by Liam McConville

A lot was to be said by Andy Murray’s relatively low-key celebrations today, after he had defeated Roger Federer in five sets at the Australian Open. There was a quick march to the net for the traditional handshakes, and then a reasonably muted response to victory. Here was a man focused on triumph, for Murray now reaching a final is nothing, only winning tournaments will do.

It was the first time that the Scot had beaten the great man at a Slam, it secured him his sixth major final, and also meant he has reached the last three Grand Slam finals. This was Murray’s second big win over the Swiss legend in the last six months, following on from his crushing triumph in the Olympics.

Murray served for the match at 6-5 in the fourth but Federer fought back to break and claim the set. Previously the Scot may well have crumbled here, but now he has forged a new resilience and went on to clinically win the fifth set with minimum fuss. It was the performance of a true Grand Slam champion, which will have made his coach and mentor, Ivan Lendl a very proud man.

Since Murray’s own golden moment in the Olympics he has been a man transformed. First he ended the torturous wait for a British male singles winner at a Grand Slam by defeating World number one, Novak Djokovic at Flushing Meadows. Now he will face the Serbian in the final once again, their careers have intertwined for a long time and they seem set to battle for supremacy for many years to come.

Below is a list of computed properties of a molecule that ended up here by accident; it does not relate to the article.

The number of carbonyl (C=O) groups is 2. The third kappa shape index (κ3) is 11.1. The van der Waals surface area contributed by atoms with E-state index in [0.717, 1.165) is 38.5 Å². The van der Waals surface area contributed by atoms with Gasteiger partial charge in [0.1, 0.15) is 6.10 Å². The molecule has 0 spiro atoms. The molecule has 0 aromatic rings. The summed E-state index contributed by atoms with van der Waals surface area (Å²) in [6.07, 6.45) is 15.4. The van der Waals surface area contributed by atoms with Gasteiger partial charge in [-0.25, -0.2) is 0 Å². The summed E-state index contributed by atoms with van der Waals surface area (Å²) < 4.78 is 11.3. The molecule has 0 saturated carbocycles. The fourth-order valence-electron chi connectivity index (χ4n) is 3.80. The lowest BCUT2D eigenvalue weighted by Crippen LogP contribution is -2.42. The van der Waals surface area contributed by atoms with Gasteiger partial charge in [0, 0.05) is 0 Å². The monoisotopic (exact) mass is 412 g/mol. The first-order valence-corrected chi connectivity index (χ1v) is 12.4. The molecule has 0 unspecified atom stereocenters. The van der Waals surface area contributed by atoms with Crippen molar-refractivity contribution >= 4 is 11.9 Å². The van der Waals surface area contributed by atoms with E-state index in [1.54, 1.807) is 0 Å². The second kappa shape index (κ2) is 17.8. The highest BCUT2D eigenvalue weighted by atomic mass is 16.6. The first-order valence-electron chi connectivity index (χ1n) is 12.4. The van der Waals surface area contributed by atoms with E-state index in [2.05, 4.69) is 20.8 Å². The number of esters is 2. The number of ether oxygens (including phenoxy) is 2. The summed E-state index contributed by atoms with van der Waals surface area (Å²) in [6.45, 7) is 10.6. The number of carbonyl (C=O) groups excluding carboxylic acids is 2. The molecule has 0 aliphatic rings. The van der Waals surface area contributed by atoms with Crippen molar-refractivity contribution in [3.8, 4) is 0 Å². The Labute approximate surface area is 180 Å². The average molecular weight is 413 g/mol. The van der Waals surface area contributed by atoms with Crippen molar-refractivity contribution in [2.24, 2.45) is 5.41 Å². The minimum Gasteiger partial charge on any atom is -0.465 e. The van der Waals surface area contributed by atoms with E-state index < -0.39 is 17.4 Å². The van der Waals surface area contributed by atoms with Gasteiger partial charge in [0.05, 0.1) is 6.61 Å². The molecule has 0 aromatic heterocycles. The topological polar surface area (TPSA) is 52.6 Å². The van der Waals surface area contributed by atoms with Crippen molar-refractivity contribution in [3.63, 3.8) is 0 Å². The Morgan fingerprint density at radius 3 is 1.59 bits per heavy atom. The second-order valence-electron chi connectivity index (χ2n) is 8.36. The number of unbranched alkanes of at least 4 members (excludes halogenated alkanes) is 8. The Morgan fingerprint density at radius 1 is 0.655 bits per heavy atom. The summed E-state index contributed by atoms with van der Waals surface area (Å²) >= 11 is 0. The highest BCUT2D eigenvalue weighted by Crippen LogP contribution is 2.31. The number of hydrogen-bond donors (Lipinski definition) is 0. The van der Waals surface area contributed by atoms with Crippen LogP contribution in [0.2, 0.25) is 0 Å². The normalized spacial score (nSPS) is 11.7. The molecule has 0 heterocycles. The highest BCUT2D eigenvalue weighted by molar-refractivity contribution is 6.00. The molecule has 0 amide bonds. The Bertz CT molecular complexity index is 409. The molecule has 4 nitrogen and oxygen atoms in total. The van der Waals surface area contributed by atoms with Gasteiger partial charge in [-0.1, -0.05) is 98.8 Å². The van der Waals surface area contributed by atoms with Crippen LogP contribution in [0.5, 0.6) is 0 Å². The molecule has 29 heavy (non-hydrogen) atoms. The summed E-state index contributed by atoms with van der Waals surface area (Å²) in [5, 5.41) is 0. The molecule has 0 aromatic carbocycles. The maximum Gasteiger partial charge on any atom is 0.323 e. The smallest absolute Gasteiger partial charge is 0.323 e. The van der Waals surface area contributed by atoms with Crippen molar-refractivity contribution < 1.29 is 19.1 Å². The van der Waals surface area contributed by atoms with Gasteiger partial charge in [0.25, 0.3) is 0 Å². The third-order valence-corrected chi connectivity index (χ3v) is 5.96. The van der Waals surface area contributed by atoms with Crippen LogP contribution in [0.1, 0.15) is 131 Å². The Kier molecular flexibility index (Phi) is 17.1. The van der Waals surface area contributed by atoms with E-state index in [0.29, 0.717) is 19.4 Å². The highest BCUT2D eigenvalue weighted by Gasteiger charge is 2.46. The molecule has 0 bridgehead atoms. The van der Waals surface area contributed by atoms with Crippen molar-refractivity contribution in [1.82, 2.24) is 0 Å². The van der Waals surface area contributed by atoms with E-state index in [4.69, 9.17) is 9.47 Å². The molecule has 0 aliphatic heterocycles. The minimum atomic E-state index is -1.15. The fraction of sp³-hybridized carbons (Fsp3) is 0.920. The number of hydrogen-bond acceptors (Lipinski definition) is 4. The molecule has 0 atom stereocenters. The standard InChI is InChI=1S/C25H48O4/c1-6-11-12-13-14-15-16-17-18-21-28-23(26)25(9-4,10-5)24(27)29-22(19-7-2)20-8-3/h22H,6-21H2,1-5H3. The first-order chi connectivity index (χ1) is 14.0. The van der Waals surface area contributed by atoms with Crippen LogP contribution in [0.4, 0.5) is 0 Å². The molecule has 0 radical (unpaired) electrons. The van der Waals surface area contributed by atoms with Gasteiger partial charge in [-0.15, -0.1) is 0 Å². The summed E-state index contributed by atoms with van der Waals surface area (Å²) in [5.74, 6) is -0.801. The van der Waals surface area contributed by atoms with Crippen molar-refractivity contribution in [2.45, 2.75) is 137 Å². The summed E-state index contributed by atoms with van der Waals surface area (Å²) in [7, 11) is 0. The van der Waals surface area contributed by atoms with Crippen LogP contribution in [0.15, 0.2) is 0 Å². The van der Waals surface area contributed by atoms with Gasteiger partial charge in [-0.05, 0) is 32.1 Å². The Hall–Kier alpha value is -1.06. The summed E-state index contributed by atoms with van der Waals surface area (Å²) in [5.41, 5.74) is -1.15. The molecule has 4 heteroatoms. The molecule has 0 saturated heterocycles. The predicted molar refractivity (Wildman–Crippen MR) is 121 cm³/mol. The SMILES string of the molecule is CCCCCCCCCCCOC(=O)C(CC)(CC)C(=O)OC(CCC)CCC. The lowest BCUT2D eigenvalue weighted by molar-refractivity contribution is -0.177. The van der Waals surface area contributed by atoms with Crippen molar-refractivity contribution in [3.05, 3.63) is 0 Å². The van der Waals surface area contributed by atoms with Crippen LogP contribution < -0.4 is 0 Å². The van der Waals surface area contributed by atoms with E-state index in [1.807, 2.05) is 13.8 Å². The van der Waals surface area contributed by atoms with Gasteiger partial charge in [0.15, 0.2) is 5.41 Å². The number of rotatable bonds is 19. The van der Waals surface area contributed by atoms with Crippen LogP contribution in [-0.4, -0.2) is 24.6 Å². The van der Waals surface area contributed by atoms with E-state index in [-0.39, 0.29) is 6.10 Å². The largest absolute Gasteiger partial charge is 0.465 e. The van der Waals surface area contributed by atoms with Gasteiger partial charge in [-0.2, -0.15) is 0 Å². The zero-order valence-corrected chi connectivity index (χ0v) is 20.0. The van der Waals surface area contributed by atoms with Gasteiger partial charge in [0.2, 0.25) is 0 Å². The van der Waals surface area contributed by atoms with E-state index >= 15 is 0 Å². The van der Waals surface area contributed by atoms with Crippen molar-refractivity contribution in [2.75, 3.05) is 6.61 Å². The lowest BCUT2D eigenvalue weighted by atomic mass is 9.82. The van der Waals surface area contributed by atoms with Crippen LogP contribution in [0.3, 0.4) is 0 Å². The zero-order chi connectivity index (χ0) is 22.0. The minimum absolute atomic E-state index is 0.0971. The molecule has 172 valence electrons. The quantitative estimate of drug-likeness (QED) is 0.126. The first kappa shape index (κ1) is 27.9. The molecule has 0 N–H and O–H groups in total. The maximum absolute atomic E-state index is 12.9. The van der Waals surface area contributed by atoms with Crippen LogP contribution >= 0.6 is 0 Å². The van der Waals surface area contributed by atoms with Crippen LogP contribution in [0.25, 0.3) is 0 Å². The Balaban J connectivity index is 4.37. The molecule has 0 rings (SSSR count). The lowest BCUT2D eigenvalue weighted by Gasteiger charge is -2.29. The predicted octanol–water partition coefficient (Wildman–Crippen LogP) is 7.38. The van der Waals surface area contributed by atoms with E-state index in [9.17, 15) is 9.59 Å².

Murray and Federer has been a compelling rivalry over the years, initially the seventeen times Major winner was the master, crushing Murray’s dreams many a time, notably in last year’s Wimbledon final. The British number one has always had a good record against Federer though, albeit until recently seeming unable to beat him on the biggest stage of all. Today felt like a changing of the guard though, Murray and Djokovic is becoming the major rivalry in tennis.

Federer of course is not finished, at thirty-one he is not the force he once was, but as he proved today he remains a formidable opponent. He is a legend who has been at the top of his sport for a decade, and shows no sign of quitting yet. The other member of tennis’ big four, Rafael Nadal is due to make his long-awaited comeback next month. The Spaniard hasn’t played since his shock elimination at Wimbledon last year, it remains to be seen whether he’ll be able to return to the levels that he was once capable of.

Sunday’s final promises much, it is arguably the top two in the world at the moment going toe-to-toe once more. The game will be a physical baseline battle and with any luck, we could be in line for another classic.